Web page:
War, or perceived war, affects our imagination.
More than one reader shared a war account with me and wondered the same thing I did. During the pandemic, many hospitals and entire cities have been described as battlegrounds in a war against a virus. The word trauma appears regularly.
Another reader responded that her foster children experienced the same lack C.S. Lewis observed in his London evacuees. Their imaginations had simply stopped. Her family continues to love and nurture and create opportunities for these children, for their imaginations to work. Play is crucial, she wrote. After a year, they are seeing creativity return.
Lewis’s theory about limited imagination in wartime proves true. The imagination can shut down to protect itself from grief, from imagining too vividly what happened. It will try to prevent itself from reliving trauma. The mind and spirit protect themselves.
I read parts of Dr. Bessel Van der Kolk’s book, The Body Keeps the Score: Brain, Mind, and Body in the Healing of Trauma, to understand a psychiatrist’s perspective. Whether through trauma, abuse, or neglect, traumatized people anticipate rejection and deprivation and are certain new options will lead to failure. When they are compulsively and constantly being pulled into the past, they cannot envision a different future.
Dr. Karyn Purvis agrees and advocates for trauma-informed care for children who come from hard places. Severe trauma physically affects brain growth on a physical level. Cognitive processing and emotional regulation slow. Higher level brain growth is stunted. Purvis says that brain behavior must return to the place before trauma happened. We help trauma victims by rewriting their brains with new safe experiences. Some psychologists call this imprinting. Some call it bonding. But all of it relates to resurrecting this thing called imagination.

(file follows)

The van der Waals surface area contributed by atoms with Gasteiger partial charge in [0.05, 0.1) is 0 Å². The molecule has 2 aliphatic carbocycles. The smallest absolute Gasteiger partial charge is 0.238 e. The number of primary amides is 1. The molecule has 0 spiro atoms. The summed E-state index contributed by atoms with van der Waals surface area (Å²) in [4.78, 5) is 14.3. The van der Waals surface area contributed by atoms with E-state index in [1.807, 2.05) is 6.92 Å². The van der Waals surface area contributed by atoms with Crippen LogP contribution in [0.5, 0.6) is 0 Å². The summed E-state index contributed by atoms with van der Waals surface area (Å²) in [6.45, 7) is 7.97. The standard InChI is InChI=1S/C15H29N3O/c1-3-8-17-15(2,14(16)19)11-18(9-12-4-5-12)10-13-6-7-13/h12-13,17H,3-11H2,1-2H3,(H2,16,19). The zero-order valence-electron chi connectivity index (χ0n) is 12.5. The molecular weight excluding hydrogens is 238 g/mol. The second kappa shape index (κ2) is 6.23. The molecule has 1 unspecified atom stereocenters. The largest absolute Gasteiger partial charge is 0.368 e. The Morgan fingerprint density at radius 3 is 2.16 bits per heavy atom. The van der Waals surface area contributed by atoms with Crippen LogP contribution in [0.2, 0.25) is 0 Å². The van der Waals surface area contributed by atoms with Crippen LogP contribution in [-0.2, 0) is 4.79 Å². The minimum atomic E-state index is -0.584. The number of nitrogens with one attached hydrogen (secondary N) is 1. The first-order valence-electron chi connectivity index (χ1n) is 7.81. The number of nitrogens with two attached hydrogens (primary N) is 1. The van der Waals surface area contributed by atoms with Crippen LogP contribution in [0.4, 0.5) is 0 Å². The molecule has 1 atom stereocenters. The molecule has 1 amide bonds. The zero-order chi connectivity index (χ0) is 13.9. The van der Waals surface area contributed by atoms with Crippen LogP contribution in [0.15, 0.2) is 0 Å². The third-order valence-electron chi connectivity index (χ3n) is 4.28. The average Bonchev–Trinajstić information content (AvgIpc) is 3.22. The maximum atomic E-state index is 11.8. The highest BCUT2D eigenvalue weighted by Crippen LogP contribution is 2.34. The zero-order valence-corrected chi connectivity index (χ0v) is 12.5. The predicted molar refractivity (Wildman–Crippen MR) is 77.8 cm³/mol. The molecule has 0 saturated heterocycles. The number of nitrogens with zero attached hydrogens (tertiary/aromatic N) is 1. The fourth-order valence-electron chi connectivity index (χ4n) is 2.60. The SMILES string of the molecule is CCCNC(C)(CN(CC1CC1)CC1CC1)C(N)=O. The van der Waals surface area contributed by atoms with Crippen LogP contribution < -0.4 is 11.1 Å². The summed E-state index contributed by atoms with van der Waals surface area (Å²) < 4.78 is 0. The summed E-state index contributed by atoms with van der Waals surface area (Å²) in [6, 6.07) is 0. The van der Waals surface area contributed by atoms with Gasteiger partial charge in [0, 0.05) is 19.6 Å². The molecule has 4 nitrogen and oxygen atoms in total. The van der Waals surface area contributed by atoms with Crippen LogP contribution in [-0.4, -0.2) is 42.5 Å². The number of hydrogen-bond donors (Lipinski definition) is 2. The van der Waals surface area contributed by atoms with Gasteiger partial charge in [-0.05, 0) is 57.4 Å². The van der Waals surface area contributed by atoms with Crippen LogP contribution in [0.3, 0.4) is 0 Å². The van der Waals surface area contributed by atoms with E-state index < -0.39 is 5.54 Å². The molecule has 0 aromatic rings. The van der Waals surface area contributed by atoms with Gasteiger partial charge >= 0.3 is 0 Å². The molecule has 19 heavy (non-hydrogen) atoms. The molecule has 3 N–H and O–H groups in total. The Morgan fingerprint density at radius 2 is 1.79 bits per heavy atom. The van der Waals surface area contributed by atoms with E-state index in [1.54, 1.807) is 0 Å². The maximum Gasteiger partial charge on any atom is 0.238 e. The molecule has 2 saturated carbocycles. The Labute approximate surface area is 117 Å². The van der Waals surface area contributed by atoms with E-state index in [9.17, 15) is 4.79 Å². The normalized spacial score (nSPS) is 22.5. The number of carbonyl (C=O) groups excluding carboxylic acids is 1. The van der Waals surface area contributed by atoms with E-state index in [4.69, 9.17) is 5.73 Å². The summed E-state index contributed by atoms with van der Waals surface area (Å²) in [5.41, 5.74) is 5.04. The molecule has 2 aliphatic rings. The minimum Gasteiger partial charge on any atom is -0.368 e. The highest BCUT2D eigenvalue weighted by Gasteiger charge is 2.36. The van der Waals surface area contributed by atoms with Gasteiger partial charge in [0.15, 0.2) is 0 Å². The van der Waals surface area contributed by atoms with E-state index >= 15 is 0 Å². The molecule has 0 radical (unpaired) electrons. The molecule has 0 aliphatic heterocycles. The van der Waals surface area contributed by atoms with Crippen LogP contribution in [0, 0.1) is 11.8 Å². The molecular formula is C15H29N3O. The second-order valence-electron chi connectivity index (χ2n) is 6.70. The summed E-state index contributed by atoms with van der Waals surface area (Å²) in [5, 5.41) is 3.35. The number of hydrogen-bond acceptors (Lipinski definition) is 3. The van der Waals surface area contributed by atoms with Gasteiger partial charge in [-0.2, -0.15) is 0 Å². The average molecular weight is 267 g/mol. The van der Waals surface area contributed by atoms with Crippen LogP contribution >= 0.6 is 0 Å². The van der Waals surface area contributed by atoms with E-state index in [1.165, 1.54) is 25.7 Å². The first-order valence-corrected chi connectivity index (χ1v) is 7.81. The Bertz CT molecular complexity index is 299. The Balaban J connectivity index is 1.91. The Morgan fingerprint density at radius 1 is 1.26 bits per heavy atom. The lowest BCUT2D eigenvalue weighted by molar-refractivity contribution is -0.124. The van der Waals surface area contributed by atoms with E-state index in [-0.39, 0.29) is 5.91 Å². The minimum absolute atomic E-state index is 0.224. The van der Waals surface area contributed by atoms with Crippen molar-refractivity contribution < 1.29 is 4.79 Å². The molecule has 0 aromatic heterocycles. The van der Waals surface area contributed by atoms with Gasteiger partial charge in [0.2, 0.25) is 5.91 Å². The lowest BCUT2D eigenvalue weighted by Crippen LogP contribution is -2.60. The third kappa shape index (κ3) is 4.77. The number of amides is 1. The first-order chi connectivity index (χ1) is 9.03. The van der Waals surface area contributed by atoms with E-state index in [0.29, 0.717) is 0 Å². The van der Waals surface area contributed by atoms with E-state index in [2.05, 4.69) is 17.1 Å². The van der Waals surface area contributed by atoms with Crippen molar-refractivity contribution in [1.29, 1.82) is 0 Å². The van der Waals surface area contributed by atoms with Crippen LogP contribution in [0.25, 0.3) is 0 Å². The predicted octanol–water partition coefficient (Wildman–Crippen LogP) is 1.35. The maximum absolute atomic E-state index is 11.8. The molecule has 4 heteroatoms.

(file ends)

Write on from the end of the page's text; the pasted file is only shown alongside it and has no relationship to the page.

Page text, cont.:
In my reading this week, I’ve realized the deprivations of the pandemic have affected me more deeply than I had guessed. Is that too simple? I’m pretty sure I’ve ignored it. For me, it’s a first step—acknowledging that it’s there. Many of you have been shaped by layers of loss that go deeper. Maybe you've thought the word trauma is too strong. Your body, mind, and imagination have all been affected.
I can’t offer a plan of action or the care of a therapist, but I can offer encouragement as we seek together to understand this thing called the imagination.
Imagination is integral to the quality of our lives. It fires our creativity, relieves our boredom, alleviates our pain, enhances our pleasure, and enriches our most intimate relationships. Without it, hope fades.
We are designed this way.
In the words of George MacDonald,
The imagination of man is made in the image of the imagination of God. Everything of man must have been of God first; and it will help much towards our understanding of the imagination and its functions in man if we first succeed in regarding aright the imagination of God, in which the imagination of man lives and moves and has its being."
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